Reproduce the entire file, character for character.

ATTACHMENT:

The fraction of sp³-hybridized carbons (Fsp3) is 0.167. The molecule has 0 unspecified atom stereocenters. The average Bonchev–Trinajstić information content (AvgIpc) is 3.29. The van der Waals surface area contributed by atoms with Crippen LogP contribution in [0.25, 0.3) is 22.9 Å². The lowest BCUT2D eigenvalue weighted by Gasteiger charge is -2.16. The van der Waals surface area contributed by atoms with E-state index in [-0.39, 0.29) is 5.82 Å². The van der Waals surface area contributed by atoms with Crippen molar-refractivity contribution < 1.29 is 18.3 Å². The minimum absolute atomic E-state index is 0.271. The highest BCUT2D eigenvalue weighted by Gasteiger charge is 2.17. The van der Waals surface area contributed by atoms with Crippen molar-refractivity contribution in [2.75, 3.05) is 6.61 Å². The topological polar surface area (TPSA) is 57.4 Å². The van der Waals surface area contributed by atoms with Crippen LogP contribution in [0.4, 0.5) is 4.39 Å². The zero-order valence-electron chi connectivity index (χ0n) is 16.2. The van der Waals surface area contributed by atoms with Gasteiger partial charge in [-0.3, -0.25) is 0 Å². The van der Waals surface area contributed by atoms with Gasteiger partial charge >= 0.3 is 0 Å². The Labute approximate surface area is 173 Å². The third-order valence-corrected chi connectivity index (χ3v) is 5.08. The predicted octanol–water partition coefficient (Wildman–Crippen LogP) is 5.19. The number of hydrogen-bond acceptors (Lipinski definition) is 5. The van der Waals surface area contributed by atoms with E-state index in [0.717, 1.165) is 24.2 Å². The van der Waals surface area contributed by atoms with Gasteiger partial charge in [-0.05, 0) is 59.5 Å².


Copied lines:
The fraction of sp³-hybridized carbons (Fsp3) is 0.167. The molecule has 0 unspecified atom stereocenters. The average Bonchev–Trinajstić information content (AvgIpc) is 3.29. The van der Waals surface area contributed by atoms with Crippen LogP contribution in [0.25, 0.3) is 22.9 Å². The lowest BCUT2D eigenvalue weighted by Gasteiger charge is -2.16. The van der Waals surface area contributed by atoms with E-state index in [-0.39, 0.29) is 5.82 Å². The van der Waals surface area contributed by atoms with Crippen molar-refractivity contribution < 1.29 is 18.3 Å². The minimum absolute atomic E-state index is 0.271. The highest BCUT2D eigenvalue weighted by Gasteiger charge is 2.17. The van der Waals surface area contributed by atoms with Crippen molar-refractivity contribution in [2.75, 3.05) is 6.61 Å². The topological polar surface area (TPSA) is 57.4 Å². The van der Waals surface area contributed by atoms with Crippen LogP contribution in [0.4, 0.5) is 4.39 Å². The zero-order valence-electron chi connectivity index (χ0n) is 16.2. The van der Waals surface area contributed by atoms with Gasteiger partial charge in [-0.3, -0.25) is 0 Å². The van der Waals surface area contributed by atoms with Gasteiger partial charge >= 0.3 is 0 Å². The Labute approximate surface area is 173 Å². The third-order valence-corrected chi connectivity index (χ3v) is 5.08. The predicted octanol–water partition coefficient (Wildman–Crippen LogP) is 5.19. The number of hydrogen-bond acceptors (Lipinski definition) is 5. The van der Waals surface area contributed by atoms with E-state index in [0.717, 1.165) is 24.2 Å². The van der Waals surface area contributed by atoms with Gasteiger partial charge in [-0.05, 0) is 59.5 Å².